WASHINGTON, Aug. 12 (UPI) -- Egyptian moves toward lifting a state of emergency declared some 30 years ago is a step in the right direction, the U.S. State Department said.
Cairo enacted a series of political restrictions under a state of emergency declared in the wake of the 1981 assassination of Egyptian President Anwar Sadat.
Ali el-Selmi, the Egyptian deputy prime minister, told Ahram Daily that the government was taking steps to end the 30-year-old emergency law.
Victoria Nuland, a spokeswoman for the U.S. State Department, said Washington considered the move a positive step for a post-revolution Egypt.
"It is a good thing," she said. "It's a longstanding position of the United States that the emergency law should be lifted."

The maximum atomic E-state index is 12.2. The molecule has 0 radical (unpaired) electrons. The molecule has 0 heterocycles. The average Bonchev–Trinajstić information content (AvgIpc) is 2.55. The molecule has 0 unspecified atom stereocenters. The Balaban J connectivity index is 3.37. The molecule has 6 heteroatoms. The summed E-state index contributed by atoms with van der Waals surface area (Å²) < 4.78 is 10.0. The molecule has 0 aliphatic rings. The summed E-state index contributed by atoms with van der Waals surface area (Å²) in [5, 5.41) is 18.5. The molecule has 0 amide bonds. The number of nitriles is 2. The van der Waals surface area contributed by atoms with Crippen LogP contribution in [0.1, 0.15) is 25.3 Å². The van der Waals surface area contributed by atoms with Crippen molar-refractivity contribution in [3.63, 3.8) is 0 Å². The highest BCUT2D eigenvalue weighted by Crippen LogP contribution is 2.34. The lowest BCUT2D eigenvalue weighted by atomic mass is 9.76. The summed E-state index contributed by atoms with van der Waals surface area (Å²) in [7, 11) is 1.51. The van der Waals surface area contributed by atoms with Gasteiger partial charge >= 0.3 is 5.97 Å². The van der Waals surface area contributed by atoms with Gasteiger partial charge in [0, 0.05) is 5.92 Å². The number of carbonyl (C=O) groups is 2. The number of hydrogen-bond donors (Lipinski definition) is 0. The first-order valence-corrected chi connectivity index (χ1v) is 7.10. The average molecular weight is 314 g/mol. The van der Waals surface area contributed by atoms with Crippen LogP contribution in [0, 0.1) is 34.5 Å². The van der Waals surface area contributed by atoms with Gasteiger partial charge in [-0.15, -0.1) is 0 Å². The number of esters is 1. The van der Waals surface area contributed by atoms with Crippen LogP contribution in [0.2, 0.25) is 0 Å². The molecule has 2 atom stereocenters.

The ruling Supreme Council of the Armed Forces is taking steps to reform the country after Hosni Mubarak was ousted during the country's revolution early this year.
SCAF officials said parliamentary elections were set for November, though officials hadn't yet settled on a specific date, Egyptian newspaper al-Masry al-Youm reports.
Mamdouh Shahin, assistant minister of defense for legal affairs, said elections would be held over a series of three phases with 15-day intervals.